Riza Aziz, a producer on Martin Scorsese’s blockbuster film ‘The Wolf of Wall Street’, has been arrested in Malaysia on charges of money-laundering. He faces charges related to the raiding of a massive investment fund set up by his stepfather, the former Malaysian prime minister Najib Razak.

Riza is co-founder, with Joey McFarland, of Red Granite Pictures. In addition to financing ‘The Wolf of Wall Street’ in 2013, the West Hollywood-based production and distribution company is responsible for films such as ‘Friends With Kids’, ‘Out of the Furnace’, ‘Dumb and Dumber To’, ‘Daddy’s Home’ and ‘Papillon’.

Aziz was apprehended by Malaysia’s Anti-Corruption Commission (MACC) on 8 July. He was released on bail, and is expected to appear in court in Kuala Lumpur to face formal charges on 12 July.

Riza’s mother, stepfather and associate Low Taek Jho (also known as Jho Low) are also facing charges linked to the withdrawal of as much as $4.5 billion from a government investment fund, the 1Malaysia Development Berhad (1MDB), which was controlled by Najib.

MACC is alleging that Red Granite received laundered money from the 1Malaysia Development Berhad, as well as Good Star, a company associated with Low, a Malaysian fugitive financier who was thanked in the opening credits of ‘The Wolf of Wall Street’.

The ongoing money laundering scandal came to light in 2015, and led to Najib’s losing his bid for re-election in 2018. Najib was arrested in July of 2018 in connection with the scandal. He has been charged with abuse of power, breach of trust and money laundering. Rosmah Mansor, his wife, has been charged with money laundering and tax evasion. Both deny the charges.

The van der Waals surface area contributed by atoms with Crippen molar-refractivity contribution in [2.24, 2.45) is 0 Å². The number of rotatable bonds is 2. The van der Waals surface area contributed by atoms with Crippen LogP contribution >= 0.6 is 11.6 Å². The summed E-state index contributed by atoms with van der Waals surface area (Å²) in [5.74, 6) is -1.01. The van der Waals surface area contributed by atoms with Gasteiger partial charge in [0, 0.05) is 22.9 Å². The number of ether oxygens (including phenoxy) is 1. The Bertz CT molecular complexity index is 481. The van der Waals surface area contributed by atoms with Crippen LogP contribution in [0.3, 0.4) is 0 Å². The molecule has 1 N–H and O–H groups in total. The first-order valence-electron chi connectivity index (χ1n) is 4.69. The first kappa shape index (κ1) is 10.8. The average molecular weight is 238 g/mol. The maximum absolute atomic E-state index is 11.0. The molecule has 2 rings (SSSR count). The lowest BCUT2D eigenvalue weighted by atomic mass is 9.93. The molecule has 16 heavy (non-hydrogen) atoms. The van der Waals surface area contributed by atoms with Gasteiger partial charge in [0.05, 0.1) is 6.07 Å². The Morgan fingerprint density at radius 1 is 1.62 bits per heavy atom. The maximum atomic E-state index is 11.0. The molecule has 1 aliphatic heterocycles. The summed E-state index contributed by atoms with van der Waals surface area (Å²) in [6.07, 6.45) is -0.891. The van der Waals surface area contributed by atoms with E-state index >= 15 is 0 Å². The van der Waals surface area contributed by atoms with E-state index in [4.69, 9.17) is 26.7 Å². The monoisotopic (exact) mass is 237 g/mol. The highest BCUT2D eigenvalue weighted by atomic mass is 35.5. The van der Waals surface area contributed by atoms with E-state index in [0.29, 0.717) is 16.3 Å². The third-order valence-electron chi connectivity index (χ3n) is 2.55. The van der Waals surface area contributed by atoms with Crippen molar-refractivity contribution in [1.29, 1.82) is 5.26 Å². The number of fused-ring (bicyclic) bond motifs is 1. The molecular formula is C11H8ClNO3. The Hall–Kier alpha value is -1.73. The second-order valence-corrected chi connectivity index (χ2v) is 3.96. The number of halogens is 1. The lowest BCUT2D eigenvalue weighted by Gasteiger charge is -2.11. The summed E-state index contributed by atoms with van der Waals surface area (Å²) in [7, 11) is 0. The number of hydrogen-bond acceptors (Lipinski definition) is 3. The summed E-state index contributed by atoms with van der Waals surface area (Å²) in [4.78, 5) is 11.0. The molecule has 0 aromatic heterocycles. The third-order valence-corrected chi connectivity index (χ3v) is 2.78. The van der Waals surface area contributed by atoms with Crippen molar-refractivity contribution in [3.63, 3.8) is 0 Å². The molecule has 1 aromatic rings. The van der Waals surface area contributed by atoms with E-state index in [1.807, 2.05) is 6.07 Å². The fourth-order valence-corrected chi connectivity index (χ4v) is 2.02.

Authorities say the missing money helped finance Riza’s movies. The Justice Department accused Red Granite Pictures of using money stolen from 1MDB to produce ‘Dumb and Dumber To’ and ‘Daddy’s Home’, as well as ‘The Wolf of Wall Street’.

Riza Aziz, a producer on Martin Scorsese’s blockbuster film ‘The Wolf of Wall Street’, has been arrested in Malaysia on charges of money-laundering. He faces charges related to the raiding of a massive investment fund set up by his stepfather, the former Malaysian prime minister Najib Razak.

Riza is co-founder, with Joey McFarland, of Red Granite Pictures. In addition to financing ‘The Wolf of Wall Street’ in 2013, the West Hollywood-based production and distribution company is responsible for films such as ‘Friends With Kids’, ‘Out of the Furnace’, ‘Dumb and Dumber To’, ‘Daddy’s Home’ and ‘Papillon’.

Aziz was apprehended by Malaysia’s Anti-Corruption Commission (MACC) on 8 July. He was released on bail, and is expected to appear in court in Kuala Lumpur to face formal charges on 12 July.

Riza’s mother, stepfather and associate Low Taek Jho (also known as Jho Low) are also facing charges linked to the withdrawal of as much as $4.5 billion from a government investment fund, the 1Malaysia Development Berhad (1MDB), which was controlled by Najib.

MACC is alleging that Red Granite received laundered money from the 1Malaysia Development Berhad, as well as Good Star, a company associated with Low, a Malaysian fugitive financier who was thanked in the opening credits of ‘The Wolf of Wall Street’.

The ongoing money laundering scandal came to light in 2015, and led to Najib’s losing his bid for re-election in 2018. Najib was arrested in July of 2018 in connection with the scandal. He has been charged with abuse of power, breach of trust and money laundering. Rosmah Mansor, his wife, has been charged with money laundering and tax evasion. Both deny the charges.

Authorities say the missing money helped finance Riza’s movies. The Justice Department accused Red Granite Pictures of using money stolen from 1MDB to produce ‘Dumb and Dumber To’ and ‘Daddy’s Home’, as well as ‘The Wolf of Wall Street’.